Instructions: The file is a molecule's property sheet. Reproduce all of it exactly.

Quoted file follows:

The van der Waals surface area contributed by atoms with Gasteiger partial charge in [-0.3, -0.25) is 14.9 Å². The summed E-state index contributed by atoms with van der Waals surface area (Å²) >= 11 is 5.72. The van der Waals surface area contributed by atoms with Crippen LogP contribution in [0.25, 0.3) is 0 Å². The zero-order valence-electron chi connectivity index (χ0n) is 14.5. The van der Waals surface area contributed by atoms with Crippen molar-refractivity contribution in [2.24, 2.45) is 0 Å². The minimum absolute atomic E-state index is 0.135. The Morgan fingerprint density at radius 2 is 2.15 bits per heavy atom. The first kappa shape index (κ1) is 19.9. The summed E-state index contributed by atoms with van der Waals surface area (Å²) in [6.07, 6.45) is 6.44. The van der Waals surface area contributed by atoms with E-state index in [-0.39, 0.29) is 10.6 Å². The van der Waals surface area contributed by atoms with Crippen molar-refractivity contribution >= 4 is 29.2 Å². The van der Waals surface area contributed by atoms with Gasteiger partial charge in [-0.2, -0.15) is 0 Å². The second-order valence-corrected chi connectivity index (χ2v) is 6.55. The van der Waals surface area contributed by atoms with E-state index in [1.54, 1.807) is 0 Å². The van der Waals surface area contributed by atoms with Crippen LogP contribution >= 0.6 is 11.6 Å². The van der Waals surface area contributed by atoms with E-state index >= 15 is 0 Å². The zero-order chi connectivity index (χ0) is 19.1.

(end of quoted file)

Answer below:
The van der Waals surface area contributed by atoms with Gasteiger partial charge in [-0.3, -0.25) is 14.9 Å². The summed E-state index contributed by atoms with van der Waals surface area (Å²) >= 11 is 5.72. The van der Waals surface area contributed by atoms with Crippen LogP contribution in [0.25, 0.3) is 0 Å². The zero-order valence-electron chi connectivity index (χ0n) is 14.5. The van der Waals surface area contributed by atoms with Crippen molar-refractivity contribution in [2.24, 2.45) is 0 Å². The minimum absolute atomic E-state index is 0.135. The Morgan fingerprint density at radius 2 is 2.15 bits per heavy atom. The first kappa shape index (κ1) is 19.9. The summed E-state index contributed by atoms with van der Waals surface area (Å²) in [6.07, 6.45) is 6.44. The van der Waals surface area contributed by atoms with E-state index in [-0.39, 0.29) is 10.6 Å². The van der Waals surface area contributed by atoms with Crippen molar-refractivity contribution >= 4 is 29.2 Å². The van der Waals surface area contributed by atoms with Gasteiger partial charge in [-0.2, -0.15) is 0 Å². The second-order valence-corrected chi connectivity index (χ2v) is 6.55. The van der Waals surface area contributed by atoms with E-state index in [1.54, 1.807) is 0 Å². The van der Waals surface area contributed by atoms with Crippen LogP contribution >= 0.6 is 11.6 Å². The van der Waals surface area contributed by atoms with E-state index >= 15 is 0 Å². The zero-order chi connectivity index (χ0) is 19.1.